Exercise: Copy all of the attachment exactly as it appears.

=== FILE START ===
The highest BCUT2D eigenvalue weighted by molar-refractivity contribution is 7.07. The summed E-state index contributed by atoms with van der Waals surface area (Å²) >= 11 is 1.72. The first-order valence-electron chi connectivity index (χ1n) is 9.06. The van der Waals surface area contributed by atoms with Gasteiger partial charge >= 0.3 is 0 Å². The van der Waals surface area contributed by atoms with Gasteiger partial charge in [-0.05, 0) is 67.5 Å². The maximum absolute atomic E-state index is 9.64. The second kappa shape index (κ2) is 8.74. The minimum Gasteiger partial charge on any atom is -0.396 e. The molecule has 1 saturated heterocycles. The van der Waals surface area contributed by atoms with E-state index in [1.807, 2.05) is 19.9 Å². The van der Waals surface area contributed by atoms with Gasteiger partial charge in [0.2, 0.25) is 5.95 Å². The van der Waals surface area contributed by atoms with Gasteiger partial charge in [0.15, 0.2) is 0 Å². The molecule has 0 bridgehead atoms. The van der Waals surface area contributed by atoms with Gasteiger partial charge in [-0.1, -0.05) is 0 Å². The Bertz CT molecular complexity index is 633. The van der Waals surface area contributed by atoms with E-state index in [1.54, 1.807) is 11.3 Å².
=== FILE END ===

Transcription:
The highest BCUT2D eigenvalue weighted by molar-refractivity contribution is 7.07. The summed E-state index contributed by atoms with van der Waals surface area (Å²) >= 11 is 1.72. The first-order valence-electron chi connectivity index (χ1n) is 9.06. The van der Waals surface area contributed by atoms with Gasteiger partial charge >= 0.3 is 0 Å². The van der Waals surface area contributed by atoms with Gasteiger partial charge in [-0.05, 0) is 67.5 Å². The maximum absolute atomic E-state index is 9.64. The second kappa shape index (κ2) is 8.74. The minimum Gasteiger partial charge on any atom is -0.396 e. The molecule has 1 saturated heterocycles. The van der Waals surface area contributed by atoms with E-state index in [1.807, 2.05) is 19.9 Å². The van der Waals surface area contributed by atoms with Gasteiger partial charge in [0.2, 0.25) is 5.95 Å². The van der Waals surface area contributed by atoms with Gasteiger partial charge in [0.15, 0.2) is 0 Å². The molecule has 0 bridgehead atoms. The van der Waals surface area contributed by atoms with Gasteiger partial charge in [-0.1, -0.05) is 0 Å². The Bertz CT molecular complexity index is 633. The van der Waals surface area contributed by atoms with E-state index in [1.54, 1.807) is 11.3 Å².